Two new installments in an illustrated series spotlighting soldiers whose actions earned them the nation’s highest award for military valor is now available online.
The new editions of “Medal of Honor,” produced by the Association of the U.S. Army, bring real life heroics to the fore through story-telling and visuals constructed by some of the comic industry’s top writers and artists.
“It has been personally rewarding to learn more about these remarkable soldiers, and we have been fortunate to work with such a talented creative team to bring this history to life," said Joseph Craig, director of AUSA’s Book Program.
Audie Murphy, the subject of the third issue, was just a 5-foot-5 teenager in January 1945 when he single-handedly held off six German tanks and repeated infantry assaults for over an hour.
Seeing the approaching swarm of gray uniforms, Murphy ordered his men to retreat into a nearby patch of trees rather than face what seemed like certain death.
But Murphy remained behind, determined to hold off the assault until his unit could regroup.
He used deadly fire from his M1 before climbing onto an American M10 tank destroyer that was on fire, the result of a German tank’s direct hit.
Ignoring the blazing inferno, Murphy manned the tank destroyer’s .50 caliber machine gun, mowing down entire squads of German soldiers, while periodically using a radio to coordinate artillery missions that made “danger close” sound pedestrian.
By the time Murphy ran out of ammunition, the 19-year-old Texan had killed or wounded 50 German soldiers.
Murphy then rejoined his men and, despite having suffered wounds to his legs, led them on a decisive counter assault.
His actions during World War II made him one of the most decorated military personnel in American history, and an easy choice for AUSA’s “Medal of Honor” publishing team.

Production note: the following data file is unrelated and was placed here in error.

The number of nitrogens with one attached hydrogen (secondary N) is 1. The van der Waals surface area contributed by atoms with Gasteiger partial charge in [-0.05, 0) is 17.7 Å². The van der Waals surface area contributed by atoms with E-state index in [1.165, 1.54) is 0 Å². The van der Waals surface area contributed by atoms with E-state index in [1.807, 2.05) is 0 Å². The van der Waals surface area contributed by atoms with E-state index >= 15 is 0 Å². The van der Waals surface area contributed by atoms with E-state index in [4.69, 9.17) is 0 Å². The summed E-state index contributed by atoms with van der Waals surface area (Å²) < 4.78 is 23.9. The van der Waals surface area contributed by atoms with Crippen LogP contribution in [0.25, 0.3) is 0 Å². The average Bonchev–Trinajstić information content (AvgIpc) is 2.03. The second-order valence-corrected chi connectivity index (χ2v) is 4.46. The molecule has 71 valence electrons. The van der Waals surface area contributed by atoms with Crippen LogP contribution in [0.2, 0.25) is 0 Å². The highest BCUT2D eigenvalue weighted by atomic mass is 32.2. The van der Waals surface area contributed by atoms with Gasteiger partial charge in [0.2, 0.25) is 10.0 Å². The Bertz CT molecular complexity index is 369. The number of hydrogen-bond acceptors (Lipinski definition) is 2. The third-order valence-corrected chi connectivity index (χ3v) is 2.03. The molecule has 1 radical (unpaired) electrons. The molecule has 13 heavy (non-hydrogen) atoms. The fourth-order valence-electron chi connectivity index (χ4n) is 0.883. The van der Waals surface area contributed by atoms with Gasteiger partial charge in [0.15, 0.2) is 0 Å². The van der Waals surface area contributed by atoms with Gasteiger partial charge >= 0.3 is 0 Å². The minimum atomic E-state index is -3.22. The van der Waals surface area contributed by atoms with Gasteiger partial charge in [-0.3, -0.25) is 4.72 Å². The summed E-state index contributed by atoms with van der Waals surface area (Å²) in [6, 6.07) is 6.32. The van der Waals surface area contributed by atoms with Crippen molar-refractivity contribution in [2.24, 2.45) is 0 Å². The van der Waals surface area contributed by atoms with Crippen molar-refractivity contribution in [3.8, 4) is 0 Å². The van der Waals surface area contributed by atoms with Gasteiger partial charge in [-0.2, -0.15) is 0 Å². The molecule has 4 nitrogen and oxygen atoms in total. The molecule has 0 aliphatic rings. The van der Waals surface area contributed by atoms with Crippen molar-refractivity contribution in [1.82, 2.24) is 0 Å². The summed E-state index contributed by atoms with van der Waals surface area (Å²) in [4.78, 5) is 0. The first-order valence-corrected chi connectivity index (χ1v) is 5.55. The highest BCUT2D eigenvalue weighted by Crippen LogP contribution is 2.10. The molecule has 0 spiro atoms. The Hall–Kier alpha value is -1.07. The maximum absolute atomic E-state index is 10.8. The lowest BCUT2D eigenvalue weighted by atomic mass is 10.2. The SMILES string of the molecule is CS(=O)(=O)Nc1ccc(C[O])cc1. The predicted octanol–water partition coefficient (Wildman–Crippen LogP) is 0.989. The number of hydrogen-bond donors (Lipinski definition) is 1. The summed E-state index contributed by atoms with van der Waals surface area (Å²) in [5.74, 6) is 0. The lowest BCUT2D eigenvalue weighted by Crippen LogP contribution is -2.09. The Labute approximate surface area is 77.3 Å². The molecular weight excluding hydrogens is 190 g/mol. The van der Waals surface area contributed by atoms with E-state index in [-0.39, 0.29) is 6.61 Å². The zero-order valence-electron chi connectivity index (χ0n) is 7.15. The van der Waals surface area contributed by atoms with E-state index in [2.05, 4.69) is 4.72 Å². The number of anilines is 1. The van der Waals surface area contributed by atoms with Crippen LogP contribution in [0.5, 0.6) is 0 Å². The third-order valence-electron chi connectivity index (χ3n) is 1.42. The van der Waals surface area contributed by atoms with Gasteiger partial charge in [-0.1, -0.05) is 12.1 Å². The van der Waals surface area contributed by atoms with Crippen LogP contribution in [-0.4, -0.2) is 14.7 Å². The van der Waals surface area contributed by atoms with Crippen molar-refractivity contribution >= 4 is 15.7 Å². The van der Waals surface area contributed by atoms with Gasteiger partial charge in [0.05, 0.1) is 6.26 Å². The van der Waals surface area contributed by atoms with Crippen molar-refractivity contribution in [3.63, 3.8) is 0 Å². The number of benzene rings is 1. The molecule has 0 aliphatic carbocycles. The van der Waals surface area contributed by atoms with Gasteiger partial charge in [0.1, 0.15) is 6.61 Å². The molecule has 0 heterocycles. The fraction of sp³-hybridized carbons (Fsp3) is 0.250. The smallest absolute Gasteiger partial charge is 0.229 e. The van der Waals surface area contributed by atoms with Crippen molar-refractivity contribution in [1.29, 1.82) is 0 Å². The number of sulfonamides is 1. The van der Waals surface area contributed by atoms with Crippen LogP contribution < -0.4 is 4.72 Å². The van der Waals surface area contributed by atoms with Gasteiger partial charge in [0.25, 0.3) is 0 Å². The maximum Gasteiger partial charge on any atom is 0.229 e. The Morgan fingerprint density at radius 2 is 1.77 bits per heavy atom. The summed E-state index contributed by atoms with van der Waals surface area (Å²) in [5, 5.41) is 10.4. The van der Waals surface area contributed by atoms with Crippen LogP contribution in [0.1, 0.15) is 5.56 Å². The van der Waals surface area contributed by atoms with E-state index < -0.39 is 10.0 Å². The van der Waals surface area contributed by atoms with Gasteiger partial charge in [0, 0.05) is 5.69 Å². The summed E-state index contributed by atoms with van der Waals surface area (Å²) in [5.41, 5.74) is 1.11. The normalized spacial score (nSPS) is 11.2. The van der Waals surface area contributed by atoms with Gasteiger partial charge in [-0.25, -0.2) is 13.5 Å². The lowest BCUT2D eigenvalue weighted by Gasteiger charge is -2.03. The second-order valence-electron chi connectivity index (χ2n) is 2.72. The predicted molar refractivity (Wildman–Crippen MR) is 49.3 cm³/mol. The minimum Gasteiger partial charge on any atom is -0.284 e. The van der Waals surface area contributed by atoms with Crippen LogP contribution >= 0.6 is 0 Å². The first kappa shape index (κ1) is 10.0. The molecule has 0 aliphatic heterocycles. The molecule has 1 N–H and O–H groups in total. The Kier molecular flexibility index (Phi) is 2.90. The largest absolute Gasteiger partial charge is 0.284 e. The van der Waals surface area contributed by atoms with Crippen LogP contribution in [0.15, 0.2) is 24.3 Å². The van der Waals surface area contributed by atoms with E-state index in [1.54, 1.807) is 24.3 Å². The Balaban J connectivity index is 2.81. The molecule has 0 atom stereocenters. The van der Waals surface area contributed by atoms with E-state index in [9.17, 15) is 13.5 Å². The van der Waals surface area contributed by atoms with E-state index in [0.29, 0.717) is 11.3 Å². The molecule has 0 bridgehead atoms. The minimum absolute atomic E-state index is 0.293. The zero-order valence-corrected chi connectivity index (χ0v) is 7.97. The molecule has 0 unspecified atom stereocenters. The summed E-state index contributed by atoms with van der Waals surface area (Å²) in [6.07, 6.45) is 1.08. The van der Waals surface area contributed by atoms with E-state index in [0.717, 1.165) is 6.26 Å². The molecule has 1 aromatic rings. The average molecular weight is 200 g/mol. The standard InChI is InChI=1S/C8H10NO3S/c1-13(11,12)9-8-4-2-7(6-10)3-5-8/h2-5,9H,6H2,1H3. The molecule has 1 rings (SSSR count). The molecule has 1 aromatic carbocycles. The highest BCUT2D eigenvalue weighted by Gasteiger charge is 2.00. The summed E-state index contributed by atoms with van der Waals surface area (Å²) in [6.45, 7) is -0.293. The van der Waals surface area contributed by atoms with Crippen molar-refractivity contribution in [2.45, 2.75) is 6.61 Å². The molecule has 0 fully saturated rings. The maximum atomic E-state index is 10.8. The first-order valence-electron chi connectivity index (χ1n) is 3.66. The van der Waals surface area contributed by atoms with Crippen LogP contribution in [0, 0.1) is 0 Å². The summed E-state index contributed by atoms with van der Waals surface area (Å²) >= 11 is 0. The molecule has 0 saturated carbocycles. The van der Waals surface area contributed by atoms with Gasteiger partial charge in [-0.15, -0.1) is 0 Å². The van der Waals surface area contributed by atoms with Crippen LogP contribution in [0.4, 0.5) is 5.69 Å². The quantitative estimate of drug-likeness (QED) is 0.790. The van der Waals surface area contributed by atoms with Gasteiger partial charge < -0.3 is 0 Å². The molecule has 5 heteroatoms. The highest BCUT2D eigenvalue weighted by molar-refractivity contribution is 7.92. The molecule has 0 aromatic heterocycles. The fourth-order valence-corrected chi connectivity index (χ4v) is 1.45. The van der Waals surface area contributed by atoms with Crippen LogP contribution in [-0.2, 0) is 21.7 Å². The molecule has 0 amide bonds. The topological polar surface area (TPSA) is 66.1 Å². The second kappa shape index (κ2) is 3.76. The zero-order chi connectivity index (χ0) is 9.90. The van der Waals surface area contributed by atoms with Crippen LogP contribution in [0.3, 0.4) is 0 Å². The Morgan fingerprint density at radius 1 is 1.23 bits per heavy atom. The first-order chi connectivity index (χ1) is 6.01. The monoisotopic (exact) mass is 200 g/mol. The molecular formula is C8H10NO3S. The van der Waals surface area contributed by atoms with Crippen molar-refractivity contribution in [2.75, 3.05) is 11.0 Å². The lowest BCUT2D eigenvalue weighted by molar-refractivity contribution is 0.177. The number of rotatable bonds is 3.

“One of the things I was really impressed with is the level of work that the creative team has put into it,” Craig said.
“The scripts and the artists — these are all people from the world of professional comic book publishing. These guys know comics, they know military comics in particular, and the job is just really top notch.”
AUSA’s fourth installment details the actions of then-Spc. Sal Giunta, who was on a patrol under a full moon in Afghanistan’s Korengal Valley in October 2007 when he and members of the 173rd Airborne Brigade Combat Team were ambushed by about 15 Taliban fighters.
Withering small arms fire and rocket propelled grenades battered the small detachment. Much of the fire, which Giunta described as being so intense that “there were more bullets in the air than stars in the sky,” came from insurgents occupying concealed positions as close as 30 feet away.
“A wall of bullets at every one at the same time with one crack and then a million other cracks afterwards," Giunta recalled. "They’re above you, in front of you, behind you, below you. They’re hitting in the dirt early. They’re going over your head. Just all over the place.
"They were close — as close as I’ve ever seen.”
Giunta watched as another soldier fall to the ground. An enemy round had gone through his kevlar, but miraculously just grazed his skull.
Running to retrieve the fallen paratrooper, Giunta was hit squarely in his ceramic chest plate, knocking him to the ground.
Giunta regathered himself amidst the onslaught, then recognized the familiar L-shape of the ambush. Another soldier was missing, and he knew he had to act fast to avoid being flanked.
With a small team, the one-time Subway employee pushed forward in the face of the ambush, intentionally exposing himself to enemy fire at one point to gain a better vantage point.
Scanning the immediate area, Giunta spotted two Taliban fighters dragging away the wounded soldier and immediately gave chase, killing one and wounding the other with his M4 before recovering his grievously wounded teammate.
He would later downplay his own role in turning the tide of the battle, saying, "I did what I did because in the scheme of painting the picture of that ambush, that was just my brush stroke.
“That’s not above and beyond. I didn’t take the biggest brush stroke, and it wasn’t the most important brush stroke.”
The Army, however, felt differently about his heroism, and made Giunta the first living Medal of Honor recipient since the Vietnam War.
Attendees at the Oct 14-16 AUSA Annual Meeting and Exposition in Washington can obtain a free copy of a compendium featuring all four stories — Murphy, Giunta, and previously published issues featuring Staff Sgt. Roy Benavidez and Sgt. Alvin York.
The “Medal of Honor" collaborative team includes script-writing by Chuck Dixon (Marvel’s “Punisher”), drawings by Rick Magyar (“Iron Man”), color work by Peter Pantazis (“Justice League,” “Superman,” “Wolverine”), and lettering by Troy Peteri (“Spiderman,” “Iron Man,” “X-Men”).
Jon Simkins is a writer and editor for Military Times, and a USMC veteran.